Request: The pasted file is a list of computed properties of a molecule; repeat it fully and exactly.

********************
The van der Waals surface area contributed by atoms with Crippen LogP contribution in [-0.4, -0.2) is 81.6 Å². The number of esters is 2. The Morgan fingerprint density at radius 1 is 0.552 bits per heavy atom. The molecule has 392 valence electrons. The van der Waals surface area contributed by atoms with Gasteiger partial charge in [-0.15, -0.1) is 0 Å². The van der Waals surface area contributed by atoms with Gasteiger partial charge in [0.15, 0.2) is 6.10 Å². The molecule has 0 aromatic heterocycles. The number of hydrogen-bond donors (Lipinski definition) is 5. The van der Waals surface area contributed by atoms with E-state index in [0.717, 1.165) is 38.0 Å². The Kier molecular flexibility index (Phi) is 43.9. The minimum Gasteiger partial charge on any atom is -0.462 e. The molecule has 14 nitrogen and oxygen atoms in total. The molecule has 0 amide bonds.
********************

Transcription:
The van der Waals surface area contributed by atoms with Crippen LogP contribution in [-0.4, -0.2) is 81.6 Å². The number of esters is 2. The Morgan fingerprint density at radius 1 is 0.552 bits per heavy atom. The molecule has 392 valence electrons. The van der Waals surface area contributed by atoms with Gasteiger partial charge in [-0.15, -0.1) is 0 Å². The van der Waals surface area contributed by atoms with Gasteiger partial charge in [0.15, 0.2) is 6.10 Å². The molecule has 0 aromatic heterocycles. The number of hydrogen-bond donors (Lipinski definition) is 5. The van der Waals surface area contributed by atoms with E-state index in [0.717, 1.165) is 38.0 Å². The Kier molecular flexibility index (Phi) is 43.9. The minimum Gasteiger partial charge on any atom is -0.462 e. The molecule has 14 nitrogen and oxygen atoms in total. The molecule has 0 amide bonds.